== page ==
Sunday, September 26, 2021


New Yorkers voice concerns about the creation of not one, but two draft maps for congressional and state voting districts; and providers ask the Supreme Court to act on Texas' new abortion law.


The January 6th committee subpoenas former Trump officials; a Senate showdown looms over the debt ceiling; the CDC okays COVID boosters for seniors; and advocates testify about scams targeting the elderly.


A new Oklahoma museum honors tribal nations, while Iowa's history is back on the blacktop; mixed news on COVID-19 comes with a warning about unconventional drugs; and electric cars and buses are coming to rural America.

SD Suicide Numbers Concerning to Mental-Health Community


Thursday, July 29, 2021   

PIERRE, S.D. -- Suicide-prevention officials in South Dakota are reminding residents facing a mental-health crisis there are resources available, after the state reported some alarming statistics this month.

The Department of Health said that in the first quarter of this year, 59 South Dakotans died by suicide. That compares with 28 in the same period last year. It also puts the state on pace to exceed last year's total of 186.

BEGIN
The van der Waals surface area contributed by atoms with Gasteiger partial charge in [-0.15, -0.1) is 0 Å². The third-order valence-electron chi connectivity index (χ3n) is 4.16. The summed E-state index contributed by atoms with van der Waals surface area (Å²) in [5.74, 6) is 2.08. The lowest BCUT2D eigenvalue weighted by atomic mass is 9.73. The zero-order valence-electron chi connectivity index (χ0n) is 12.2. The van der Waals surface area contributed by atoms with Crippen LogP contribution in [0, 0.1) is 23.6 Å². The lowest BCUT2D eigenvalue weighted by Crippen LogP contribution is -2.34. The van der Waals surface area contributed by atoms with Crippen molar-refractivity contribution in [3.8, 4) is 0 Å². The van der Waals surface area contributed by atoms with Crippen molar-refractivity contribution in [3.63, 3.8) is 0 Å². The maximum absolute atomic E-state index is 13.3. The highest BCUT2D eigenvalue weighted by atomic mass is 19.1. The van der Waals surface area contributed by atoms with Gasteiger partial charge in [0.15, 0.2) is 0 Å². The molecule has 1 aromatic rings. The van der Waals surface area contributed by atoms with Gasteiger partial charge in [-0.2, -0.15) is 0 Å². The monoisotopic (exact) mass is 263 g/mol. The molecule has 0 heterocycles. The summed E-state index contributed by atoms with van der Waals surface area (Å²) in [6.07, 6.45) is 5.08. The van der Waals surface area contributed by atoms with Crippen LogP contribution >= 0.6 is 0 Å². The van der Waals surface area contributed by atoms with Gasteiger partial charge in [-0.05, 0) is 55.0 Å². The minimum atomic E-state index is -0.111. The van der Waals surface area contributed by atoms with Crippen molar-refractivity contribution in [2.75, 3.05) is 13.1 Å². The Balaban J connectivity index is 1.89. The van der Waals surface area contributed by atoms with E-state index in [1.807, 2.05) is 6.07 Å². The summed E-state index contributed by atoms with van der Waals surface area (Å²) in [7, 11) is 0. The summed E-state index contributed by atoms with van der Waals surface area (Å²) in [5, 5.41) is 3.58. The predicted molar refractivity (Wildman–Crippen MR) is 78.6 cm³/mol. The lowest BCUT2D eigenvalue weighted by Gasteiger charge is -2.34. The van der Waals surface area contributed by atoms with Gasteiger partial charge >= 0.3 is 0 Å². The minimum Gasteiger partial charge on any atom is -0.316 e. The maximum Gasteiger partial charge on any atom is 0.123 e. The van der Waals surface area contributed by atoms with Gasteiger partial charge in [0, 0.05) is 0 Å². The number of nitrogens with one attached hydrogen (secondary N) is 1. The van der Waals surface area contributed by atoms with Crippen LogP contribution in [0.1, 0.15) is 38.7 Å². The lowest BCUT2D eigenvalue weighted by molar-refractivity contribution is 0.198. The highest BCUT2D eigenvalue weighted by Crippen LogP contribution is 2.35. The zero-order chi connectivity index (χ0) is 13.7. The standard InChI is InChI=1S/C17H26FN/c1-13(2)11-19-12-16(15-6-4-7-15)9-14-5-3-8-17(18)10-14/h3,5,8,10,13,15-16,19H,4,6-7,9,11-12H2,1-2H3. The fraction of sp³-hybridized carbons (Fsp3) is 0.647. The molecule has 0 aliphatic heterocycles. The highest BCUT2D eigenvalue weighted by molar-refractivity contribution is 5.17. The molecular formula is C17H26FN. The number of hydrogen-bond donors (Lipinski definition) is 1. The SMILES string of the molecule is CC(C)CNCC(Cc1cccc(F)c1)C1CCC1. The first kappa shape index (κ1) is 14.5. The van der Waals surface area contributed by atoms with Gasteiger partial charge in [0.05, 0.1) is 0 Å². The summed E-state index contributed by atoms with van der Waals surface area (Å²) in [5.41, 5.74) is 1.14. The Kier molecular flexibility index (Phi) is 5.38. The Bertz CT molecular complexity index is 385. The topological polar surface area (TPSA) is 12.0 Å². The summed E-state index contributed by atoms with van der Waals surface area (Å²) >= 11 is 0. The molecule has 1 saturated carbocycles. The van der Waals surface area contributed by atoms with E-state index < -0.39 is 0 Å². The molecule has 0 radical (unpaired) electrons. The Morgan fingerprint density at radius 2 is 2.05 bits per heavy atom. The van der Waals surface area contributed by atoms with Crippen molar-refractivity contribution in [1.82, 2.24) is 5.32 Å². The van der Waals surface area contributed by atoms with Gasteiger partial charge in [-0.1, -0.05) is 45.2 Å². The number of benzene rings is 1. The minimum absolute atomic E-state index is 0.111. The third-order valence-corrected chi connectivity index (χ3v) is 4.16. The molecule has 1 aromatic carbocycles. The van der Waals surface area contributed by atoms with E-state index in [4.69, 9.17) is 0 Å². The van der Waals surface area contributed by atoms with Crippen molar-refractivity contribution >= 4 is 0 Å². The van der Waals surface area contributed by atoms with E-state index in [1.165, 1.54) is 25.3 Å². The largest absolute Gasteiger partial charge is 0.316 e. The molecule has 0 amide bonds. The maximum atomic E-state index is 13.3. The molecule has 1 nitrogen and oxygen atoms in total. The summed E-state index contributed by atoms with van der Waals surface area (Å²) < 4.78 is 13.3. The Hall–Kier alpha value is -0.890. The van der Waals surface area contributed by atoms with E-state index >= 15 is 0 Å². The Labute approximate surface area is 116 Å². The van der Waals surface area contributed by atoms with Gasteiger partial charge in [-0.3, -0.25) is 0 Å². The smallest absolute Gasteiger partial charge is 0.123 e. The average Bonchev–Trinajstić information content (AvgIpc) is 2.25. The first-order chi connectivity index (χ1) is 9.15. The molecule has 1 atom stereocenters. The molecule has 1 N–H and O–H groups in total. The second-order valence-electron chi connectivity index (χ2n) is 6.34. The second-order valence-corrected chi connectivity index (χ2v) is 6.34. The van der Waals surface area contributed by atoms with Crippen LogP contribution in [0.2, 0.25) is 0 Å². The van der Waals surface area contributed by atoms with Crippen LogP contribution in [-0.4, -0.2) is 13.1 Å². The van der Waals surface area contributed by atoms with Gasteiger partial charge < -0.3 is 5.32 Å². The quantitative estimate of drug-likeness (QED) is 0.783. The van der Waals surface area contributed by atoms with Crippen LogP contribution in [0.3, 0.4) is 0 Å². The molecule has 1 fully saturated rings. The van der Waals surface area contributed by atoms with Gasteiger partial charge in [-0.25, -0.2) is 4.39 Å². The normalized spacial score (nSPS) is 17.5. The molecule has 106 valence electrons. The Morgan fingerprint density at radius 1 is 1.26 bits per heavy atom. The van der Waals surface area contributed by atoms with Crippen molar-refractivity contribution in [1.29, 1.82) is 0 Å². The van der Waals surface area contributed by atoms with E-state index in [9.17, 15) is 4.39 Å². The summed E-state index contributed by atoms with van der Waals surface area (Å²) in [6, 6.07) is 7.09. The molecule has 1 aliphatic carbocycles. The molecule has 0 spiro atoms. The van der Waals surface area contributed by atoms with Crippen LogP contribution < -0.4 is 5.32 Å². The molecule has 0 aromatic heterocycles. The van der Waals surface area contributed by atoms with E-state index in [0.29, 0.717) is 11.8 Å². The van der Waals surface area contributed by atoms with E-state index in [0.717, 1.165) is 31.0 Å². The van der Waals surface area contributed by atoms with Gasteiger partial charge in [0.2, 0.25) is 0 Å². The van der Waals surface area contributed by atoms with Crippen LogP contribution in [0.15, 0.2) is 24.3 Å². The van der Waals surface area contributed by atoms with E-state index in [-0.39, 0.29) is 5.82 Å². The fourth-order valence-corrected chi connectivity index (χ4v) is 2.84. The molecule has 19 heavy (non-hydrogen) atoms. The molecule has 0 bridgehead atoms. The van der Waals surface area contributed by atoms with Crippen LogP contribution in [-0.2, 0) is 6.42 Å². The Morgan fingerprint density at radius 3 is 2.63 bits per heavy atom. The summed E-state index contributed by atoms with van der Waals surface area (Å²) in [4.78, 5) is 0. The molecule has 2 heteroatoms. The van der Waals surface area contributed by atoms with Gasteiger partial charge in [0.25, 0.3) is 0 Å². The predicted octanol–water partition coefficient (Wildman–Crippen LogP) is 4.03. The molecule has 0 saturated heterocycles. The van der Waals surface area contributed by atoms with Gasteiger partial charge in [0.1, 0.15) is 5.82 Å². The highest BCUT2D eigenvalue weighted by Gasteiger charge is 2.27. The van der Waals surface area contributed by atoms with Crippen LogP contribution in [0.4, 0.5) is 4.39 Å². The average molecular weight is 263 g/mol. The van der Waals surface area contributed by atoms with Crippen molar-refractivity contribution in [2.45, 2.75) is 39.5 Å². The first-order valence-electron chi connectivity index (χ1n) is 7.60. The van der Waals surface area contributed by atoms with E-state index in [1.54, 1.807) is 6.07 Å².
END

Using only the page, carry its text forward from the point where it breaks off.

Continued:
Sheri Nelson, suicide prevention director for the state's 211 Helpline Center, said in 2020, many people were feeling a heightened sense of mental stress caused by the pandemic, prompting them to rally around each other.

She said for some, that feeling might be different this year.

"As things are opening up, they get that feeling back again of, 'I'm going through this alone,'" Nelson explained.

Nationally, health experts noted similar observations about people supporting each other last year, with preliminary Centers for Disease Control and Prevention data showing a nearly 6% decline in suicides in the U.S.

In South Dakota, the Helpline Center provides crisis support 24 hours a day throughout the year. It also offers training in the area of prevention.

While going through a global crisis might create more awareness, Nelson noted lingering effects still can be felt. She pointed to past events, such as the SARS epidemic or the 2008 financial crisis, when there were increases in suicides among certain demographics.

"There was that increase in suicides," Nelson recounted. "But the main thing is to let people know that there is help available to them, and they do not need to go through this alone."

She added there must still be conversations to remove any remaining stigma about a person going through a mental-health crisis. Prior to the pandemic in 2019, South Dakota had the eighth-highest suicide rate in the United States.

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